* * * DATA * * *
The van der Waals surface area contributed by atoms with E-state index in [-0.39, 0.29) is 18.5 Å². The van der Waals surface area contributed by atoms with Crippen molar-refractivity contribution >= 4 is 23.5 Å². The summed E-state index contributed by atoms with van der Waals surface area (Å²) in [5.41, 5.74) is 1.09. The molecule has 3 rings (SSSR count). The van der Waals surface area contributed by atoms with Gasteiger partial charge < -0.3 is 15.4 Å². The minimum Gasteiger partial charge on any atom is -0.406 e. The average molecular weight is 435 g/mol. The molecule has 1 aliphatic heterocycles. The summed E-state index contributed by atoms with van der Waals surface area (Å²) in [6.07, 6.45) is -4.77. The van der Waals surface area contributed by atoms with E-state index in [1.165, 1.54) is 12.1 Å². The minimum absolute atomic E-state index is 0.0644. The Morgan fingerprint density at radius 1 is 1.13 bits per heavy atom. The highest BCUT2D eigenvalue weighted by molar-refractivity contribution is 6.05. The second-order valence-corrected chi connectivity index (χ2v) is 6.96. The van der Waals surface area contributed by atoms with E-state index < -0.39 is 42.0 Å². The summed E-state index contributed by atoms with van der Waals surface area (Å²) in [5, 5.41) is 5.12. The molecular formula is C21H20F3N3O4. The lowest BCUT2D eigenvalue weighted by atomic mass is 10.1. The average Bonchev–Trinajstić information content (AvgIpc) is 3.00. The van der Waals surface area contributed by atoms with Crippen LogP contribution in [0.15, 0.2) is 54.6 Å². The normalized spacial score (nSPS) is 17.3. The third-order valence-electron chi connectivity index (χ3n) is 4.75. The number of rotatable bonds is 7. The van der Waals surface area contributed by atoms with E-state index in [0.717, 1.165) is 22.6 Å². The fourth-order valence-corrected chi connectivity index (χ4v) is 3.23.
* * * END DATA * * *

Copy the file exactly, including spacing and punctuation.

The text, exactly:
The van der Waals surface area contributed by atoms with E-state index in [-0.39, 0.29) is 18.5 Å². The van der Waals surface area contributed by atoms with Crippen molar-refractivity contribution >= 4 is 23.5 Å². The summed E-state index contributed by atoms with van der Waals surface area (Å²) in [5.41, 5.74) is 1.09. The molecule has 3 rings (SSSR count). The van der Waals surface area contributed by atoms with Gasteiger partial charge < -0.3 is 15.4 Å². The minimum Gasteiger partial charge on any atom is -0.406 e. The average molecular weight is 435 g/mol. The molecule has 1 aliphatic heterocycles. The summed E-state index contributed by atoms with van der Waals surface area (Å²) in [6.07, 6.45) is -4.77. The van der Waals surface area contributed by atoms with E-state index in [1.165, 1.54) is 12.1 Å². The minimum absolute atomic E-state index is 0.0644. The Morgan fingerprint density at radius 1 is 1.13 bits per heavy atom. The highest BCUT2D eigenvalue weighted by molar-refractivity contribution is 6.05. The second-order valence-corrected chi connectivity index (χ2v) is 6.96. The van der Waals surface area contributed by atoms with E-state index < -0.39 is 42.0 Å². The summed E-state index contributed by atoms with van der Waals surface area (Å²) in [5, 5.41) is 5.12. The molecular formula is C21H20F3N3O4. The lowest BCUT2D eigenvalue weighted by atomic mass is 10.1. The average Bonchev–Trinajstić information content (AvgIpc) is 3.00. The van der Waals surface area contributed by atoms with Crippen LogP contribution in [0.15, 0.2) is 54.6 Å². The normalized spacial score (nSPS) is 17.3. The third-order valence-electron chi connectivity index (χ3n) is 4.75. The number of rotatable bonds is 7. The van der Waals surface area contributed by atoms with E-state index in [0.717, 1.165) is 22.6 Å². The fourth-order valence-corrected chi connectivity index (χ4v) is 3.23.